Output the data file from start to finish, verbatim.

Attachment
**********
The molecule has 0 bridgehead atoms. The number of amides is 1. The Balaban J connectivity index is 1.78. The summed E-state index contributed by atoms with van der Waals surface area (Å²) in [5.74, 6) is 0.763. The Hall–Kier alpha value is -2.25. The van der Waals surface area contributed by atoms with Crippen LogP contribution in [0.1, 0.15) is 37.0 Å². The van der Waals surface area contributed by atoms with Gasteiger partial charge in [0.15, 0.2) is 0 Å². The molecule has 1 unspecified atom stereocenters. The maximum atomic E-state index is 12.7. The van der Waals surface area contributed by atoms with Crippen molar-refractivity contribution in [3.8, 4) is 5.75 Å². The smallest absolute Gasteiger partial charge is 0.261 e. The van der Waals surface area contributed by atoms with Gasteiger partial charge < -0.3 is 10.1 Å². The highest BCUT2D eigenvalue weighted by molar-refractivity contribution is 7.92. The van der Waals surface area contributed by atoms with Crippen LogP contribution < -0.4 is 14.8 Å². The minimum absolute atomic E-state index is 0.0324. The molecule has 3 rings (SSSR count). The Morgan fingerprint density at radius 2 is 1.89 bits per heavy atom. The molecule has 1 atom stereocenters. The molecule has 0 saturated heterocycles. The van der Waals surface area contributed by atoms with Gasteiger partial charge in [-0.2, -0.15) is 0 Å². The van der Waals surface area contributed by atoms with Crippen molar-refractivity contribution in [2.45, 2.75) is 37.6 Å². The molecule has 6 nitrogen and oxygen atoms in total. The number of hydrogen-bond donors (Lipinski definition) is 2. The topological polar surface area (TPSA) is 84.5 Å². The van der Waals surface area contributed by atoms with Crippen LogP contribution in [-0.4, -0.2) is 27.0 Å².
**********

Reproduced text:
The molecule has 0 bridgehead atoms. The number of amides is 1. The Balaban J connectivity index is 1.78. The summed E-state index contributed by atoms with van der Waals surface area (Å²) in [5.74, 6) is 0.763. The Hall–Kier alpha value is -2.25. The van der Waals surface area contributed by atoms with Crippen LogP contribution in [0.1, 0.15) is 37.0 Å². The van der Waals surface area contributed by atoms with Gasteiger partial charge in [0.15, 0.2) is 0 Å². The molecule has 1 unspecified atom stereocenters. The maximum atomic E-state index is 12.7. The van der Waals surface area contributed by atoms with Crippen molar-refractivity contribution in [3.8, 4) is 5.75 Å². The smallest absolute Gasteiger partial charge is 0.261 e. The van der Waals surface area contributed by atoms with Gasteiger partial charge < -0.3 is 10.1 Å². The highest BCUT2D eigenvalue weighted by molar-refractivity contribution is 7.92. The van der Waals surface area contributed by atoms with Crippen LogP contribution < -0.4 is 14.8 Å². The minimum absolute atomic E-state index is 0.0324. The molecule has 3 rings (SSSR count). The Morgan fingerprint density at radius 2 is 1.89 bits per heavy atom. The molecule has 1 atom stereocenters. The molecule has 0 saturated heterocycles. The van der Waals surface area contributed by atoms with Gasteiger partial charge in [-0.2, -0.15) is 0 Å². The van der Waals surface area contributed by atoms with Crippen molar-refractivity contribution in [2.45, 2.75) is 37.6 Å². The molecule has 6 nitrogen and oxygen atoms in total. The number of hydrogen-bond donors (Lipinski definition) is 2. The topological polar surface area (TPSA) is 84.5 Å². The van der Waals surface area contributed by atoms with Crippen LogP contribution in [-0.4, -0.2) is 27.0 Å².